Energy futureWinners announced in two new-approach building competitions

Published 31 October 2007

The Solar Decathlon and Lifecycle Building Challenge aim to promote energy independence and better environment through greater reliance on alternative energy and better building design and materials

Two interesting — and important — competitions were held during the past two weeks, both aiming to promote energy idependence and cleaner environment: The first by showing how buildings can be powered completely by solar energy, the second by showing that better building designs and materials could reduce the use of energy and lessen the adverse effects on the environment.

* The Office of Energy Efficiency and Renewable Energy (EERE) of the U.S. Department of Energy (DOE) has been sponsoring the Solar Decathlon competiton — a competition in which twenty college and university teams design, build, and operate the most attractive and energy-efficient solar-powered house. This year’s event took place on the National Mall in Washington, D.C., during 12-20 October. The team houses were open for touring by the public, and the winners were announced on Friday, 19 October. The over winner was a house built by students at the Technische Universität of Darmstadt, Germany. Second prize went the University of Maryland, and third prize to Santa Clara University.

* The second competition was the Lifecycle Building Challenge, which held its innaugural event in San Francisco. The competition is supported by the Environmental Protection Agency (EPA) in partnership with the Building Materials Reuse Association, the American Institute of Architects, West Coast Green, and Green Building Blocks. The goal of the competition is show that it is possible to build residential and commercial buildings in a manner which would reduce adverse effects on land by reducing waste generation, increasing recycling, and ensuring proper management of waste and petroleum products at facilities in ways that prevent releases. Another goals is to reduce materials use through product and process design, and increase materials and energy recovery from wastes otherwise requiring disposal. In this competition, the winning categories include not only entire structures, but also components and services. The EPA’s Protection Agency Office of Solid Waste and Emergency Response assistant administrator Susan Bodine announced the winners, commending them for their cutting-edge green building ideas.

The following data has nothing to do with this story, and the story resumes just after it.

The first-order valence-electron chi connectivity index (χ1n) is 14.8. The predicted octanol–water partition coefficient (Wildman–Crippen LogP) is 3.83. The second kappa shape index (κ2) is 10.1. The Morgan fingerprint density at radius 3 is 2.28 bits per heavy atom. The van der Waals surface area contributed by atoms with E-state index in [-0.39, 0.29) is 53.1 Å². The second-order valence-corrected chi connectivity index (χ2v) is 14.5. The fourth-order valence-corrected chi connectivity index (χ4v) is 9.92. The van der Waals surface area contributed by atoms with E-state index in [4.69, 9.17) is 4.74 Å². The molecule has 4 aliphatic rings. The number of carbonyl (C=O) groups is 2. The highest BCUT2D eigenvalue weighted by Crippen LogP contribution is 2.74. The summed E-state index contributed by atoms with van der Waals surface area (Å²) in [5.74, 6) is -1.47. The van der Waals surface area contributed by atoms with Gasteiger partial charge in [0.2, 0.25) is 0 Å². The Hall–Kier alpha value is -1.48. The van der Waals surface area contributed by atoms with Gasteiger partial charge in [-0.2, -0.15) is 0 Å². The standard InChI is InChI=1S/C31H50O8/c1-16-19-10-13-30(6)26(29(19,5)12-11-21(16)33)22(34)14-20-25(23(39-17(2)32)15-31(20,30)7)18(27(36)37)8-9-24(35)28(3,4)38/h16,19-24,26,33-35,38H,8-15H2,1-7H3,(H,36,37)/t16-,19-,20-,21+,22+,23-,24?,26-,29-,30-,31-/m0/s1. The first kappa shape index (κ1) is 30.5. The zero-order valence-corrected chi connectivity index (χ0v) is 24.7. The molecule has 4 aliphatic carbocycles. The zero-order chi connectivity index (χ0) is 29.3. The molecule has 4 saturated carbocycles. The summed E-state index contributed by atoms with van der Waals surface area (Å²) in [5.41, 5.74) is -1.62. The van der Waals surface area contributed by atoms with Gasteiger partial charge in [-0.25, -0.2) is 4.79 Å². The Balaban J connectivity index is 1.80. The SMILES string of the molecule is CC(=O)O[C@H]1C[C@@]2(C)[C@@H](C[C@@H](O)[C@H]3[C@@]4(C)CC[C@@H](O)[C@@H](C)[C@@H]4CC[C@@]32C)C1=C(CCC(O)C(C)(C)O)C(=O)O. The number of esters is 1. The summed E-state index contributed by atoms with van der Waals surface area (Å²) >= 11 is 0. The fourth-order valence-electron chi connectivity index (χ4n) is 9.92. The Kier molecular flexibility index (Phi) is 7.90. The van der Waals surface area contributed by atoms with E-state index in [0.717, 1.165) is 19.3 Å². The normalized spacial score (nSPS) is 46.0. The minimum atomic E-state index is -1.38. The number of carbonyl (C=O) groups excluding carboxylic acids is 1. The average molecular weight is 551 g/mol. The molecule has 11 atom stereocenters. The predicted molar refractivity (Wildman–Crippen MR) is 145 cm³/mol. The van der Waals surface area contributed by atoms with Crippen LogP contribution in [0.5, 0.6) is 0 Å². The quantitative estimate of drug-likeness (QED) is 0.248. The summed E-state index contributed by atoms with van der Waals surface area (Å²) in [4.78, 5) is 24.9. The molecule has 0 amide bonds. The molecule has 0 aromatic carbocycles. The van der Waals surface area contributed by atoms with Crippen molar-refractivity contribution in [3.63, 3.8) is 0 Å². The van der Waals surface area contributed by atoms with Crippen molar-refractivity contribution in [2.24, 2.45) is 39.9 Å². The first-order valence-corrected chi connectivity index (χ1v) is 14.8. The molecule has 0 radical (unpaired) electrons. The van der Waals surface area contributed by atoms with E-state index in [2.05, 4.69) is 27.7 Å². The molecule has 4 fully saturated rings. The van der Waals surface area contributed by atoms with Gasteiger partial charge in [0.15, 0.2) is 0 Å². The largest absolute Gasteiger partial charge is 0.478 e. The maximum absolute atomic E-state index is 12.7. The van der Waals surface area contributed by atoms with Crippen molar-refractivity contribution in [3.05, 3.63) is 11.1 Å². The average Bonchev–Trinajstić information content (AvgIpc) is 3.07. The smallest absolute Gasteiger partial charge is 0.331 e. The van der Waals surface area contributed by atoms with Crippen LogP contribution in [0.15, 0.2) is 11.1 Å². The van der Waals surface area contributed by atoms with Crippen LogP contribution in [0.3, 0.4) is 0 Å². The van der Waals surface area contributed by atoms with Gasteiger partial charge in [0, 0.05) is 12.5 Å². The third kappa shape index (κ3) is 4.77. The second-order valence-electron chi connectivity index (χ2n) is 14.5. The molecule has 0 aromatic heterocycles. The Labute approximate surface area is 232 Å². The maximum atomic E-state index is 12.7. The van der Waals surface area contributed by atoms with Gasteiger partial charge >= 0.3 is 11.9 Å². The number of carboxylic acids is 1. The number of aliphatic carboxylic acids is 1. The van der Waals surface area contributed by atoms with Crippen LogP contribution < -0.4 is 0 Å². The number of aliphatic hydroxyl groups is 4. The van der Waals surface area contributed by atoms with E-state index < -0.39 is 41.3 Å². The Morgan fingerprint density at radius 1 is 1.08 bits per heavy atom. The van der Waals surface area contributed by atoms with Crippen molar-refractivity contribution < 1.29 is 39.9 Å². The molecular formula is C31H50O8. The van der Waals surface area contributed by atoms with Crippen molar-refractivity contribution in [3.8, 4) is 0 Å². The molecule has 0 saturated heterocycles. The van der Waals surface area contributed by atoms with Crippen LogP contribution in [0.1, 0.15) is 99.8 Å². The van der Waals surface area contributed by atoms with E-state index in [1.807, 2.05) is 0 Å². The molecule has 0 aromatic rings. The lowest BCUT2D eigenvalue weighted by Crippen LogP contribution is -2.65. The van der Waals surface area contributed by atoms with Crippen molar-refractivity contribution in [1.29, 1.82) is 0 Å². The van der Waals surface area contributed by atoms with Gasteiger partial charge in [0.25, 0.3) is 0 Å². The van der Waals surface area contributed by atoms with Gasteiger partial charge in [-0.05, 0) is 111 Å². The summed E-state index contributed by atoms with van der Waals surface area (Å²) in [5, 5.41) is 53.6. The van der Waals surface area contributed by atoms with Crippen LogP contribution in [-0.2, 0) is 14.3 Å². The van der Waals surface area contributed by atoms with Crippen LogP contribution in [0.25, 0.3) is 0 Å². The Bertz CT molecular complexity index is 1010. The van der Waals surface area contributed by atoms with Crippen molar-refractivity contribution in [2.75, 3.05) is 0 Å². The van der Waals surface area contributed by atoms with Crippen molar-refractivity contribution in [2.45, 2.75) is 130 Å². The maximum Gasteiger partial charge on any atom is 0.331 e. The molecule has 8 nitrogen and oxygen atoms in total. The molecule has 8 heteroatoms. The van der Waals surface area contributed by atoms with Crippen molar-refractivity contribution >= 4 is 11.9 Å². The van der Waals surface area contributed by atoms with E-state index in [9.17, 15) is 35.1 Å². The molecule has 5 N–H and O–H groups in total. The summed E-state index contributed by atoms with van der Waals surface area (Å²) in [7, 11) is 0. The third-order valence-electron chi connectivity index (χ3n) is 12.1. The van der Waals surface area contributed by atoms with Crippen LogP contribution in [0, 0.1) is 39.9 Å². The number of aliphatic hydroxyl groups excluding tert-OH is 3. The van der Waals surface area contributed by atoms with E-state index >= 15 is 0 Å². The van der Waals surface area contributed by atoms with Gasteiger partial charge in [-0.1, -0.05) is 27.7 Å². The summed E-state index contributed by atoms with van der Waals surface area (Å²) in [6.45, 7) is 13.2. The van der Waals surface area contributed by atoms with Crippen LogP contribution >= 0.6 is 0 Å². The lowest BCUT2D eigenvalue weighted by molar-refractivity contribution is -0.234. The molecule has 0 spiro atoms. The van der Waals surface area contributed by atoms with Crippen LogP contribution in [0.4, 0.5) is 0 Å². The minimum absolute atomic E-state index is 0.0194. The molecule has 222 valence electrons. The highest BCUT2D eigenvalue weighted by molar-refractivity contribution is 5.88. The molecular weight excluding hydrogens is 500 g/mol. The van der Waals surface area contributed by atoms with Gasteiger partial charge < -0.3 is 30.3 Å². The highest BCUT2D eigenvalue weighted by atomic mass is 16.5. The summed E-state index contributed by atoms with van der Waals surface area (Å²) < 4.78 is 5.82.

The issue of material recovery is not trivial, and the event organizers want to reverse the trend that sees the disposal of large quantities of construction and demolition debris in landfills. Reusing building components also reduces energy and greenhouse gas emissions associated with producing and transporting materials. In the United States, buildings consume 60 percent of total materials flow (excluding food and fuel) and account for 33 percent of the solid waste stream. Building renovation and demolition accounts for 91 percent of the construction and demolition debris generated each year, while new construction accounts for only 9 percent. Between 2000 and 2030, 27 percent of existing buildings will be replaced and 50 percent of the total building stock will be constructed.

Competition among architects and desingers generates many attractive pictures and appealing designs, all of which are available on the Web sites of the two competition. We chose two pictures to accopmany this story:

* The winning entry of the Solar Decathlon, designed by students at the Technische Universität Darmstadt in Germany

* The Honorable Mention at the Lyfecycle Building Challenge — a modest, 1,200 sq. ft family home located at 534 Riverview Ave. in Kansas City, Kansas. It was designed by students at Studio804, which is part of the University of Kansas School of Architecture and Urban Design, led by architect Dan Rockhill of Rockhill and Associates of Lecompton, Kansas.

We notice a certain similarity of concept between the two designs, and not only becasue of the structures’ wooden exteriors. Rather, the simplicty and detail, especially in the built structure in Kansas City, are utterly modern and bring the Bauhuas style, better known on this shores as the International School, to mind.